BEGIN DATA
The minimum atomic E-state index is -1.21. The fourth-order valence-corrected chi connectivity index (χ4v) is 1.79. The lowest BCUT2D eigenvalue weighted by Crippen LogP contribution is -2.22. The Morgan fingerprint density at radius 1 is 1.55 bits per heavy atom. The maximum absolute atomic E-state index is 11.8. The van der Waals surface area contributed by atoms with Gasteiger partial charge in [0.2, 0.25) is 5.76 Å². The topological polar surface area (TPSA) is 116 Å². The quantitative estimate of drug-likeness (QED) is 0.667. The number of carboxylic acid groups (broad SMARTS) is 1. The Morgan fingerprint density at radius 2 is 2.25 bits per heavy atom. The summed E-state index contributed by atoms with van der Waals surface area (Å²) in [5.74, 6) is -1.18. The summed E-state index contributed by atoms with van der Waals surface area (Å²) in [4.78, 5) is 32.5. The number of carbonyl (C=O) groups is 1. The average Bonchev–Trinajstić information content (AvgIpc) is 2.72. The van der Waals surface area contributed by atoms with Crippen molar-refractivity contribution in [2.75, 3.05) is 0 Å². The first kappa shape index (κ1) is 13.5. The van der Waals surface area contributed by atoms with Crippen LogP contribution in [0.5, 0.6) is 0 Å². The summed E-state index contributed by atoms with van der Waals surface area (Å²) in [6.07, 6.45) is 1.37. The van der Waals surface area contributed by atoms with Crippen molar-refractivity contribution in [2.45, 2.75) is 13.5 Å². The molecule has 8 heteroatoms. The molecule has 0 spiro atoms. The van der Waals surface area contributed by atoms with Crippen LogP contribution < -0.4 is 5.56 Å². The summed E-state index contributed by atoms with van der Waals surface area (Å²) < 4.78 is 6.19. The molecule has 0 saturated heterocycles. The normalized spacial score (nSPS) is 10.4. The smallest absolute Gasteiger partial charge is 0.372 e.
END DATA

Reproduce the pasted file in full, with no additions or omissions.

The minimum atomic E-state index is -1.21. The fourth-order valence-corrected chi connectivity index (χ4v) is 1.79. The lowest BCUT2D eigenvalue weighted by Crippen LogP contribution is -2.22. The Morgan fingerprint density at radius 1 is 1.55 bits per heavy atom. The maximum absolute atomic E-state index is 11.8. The van der Waals surface area contributed by atoms with Gasteiger partial charge in [0.2, 0.25) is 5.76 Å². The topological polar surface area (TPSA) is 116 Å². The quantitative estimate of drug-likeness (QED) is 0.667. The number of carboxylic acid groups (broad SMARTS) is 1. The Morgan fingerprint density at radius 2 is 2.25 bits per heavy atom. The summed E-state index contributed by atoms with van der Waals surface area (Å²) in [5.74, 6) is -1.18. The summed E-state index contributed by atoms with van der Waals surface area (Å²) in [4.78, 5) is 32.5. The number of carbonyl (C=O) groups is 1. The average Bonchev–Trinajstić information content (AvgIpc) is 2.72. The van der Waals surface area contributed by atoms with Crippen molar-refractivity contribution in [2.75, 3.05) is 0 Å². The first kappa shape index (κ1) is 13.5. The van der Waals surface area contributed by atoms with Crippen LogP contribution in [0.5, 0.6) is 0 Å². The summed E-state index contributed by atoms with van der Waals surface area (Å²) in [6.07, 6.45) is 1.37. The van der Waals surface area contributed by atoms with Crippen molar-refractivity contribution in [2.45, 2.75) is 13.5 Å². The molecule has 8 heteroatoms. The molecule has 0 spiro atoms. The van der Waals surface area contributed by atoms with Crippen LogP contribution < -0.4 is 5.56 Å². The summed E-state index contributed by atoms with van der Waals surface area (Å²) < 4.78 is 6.19. The molecule has 0 saturated heterocycles. The normalized spacial score (nSPS) is 10.4. The smallest absolute Gasteiger partial charge is 0.372 e.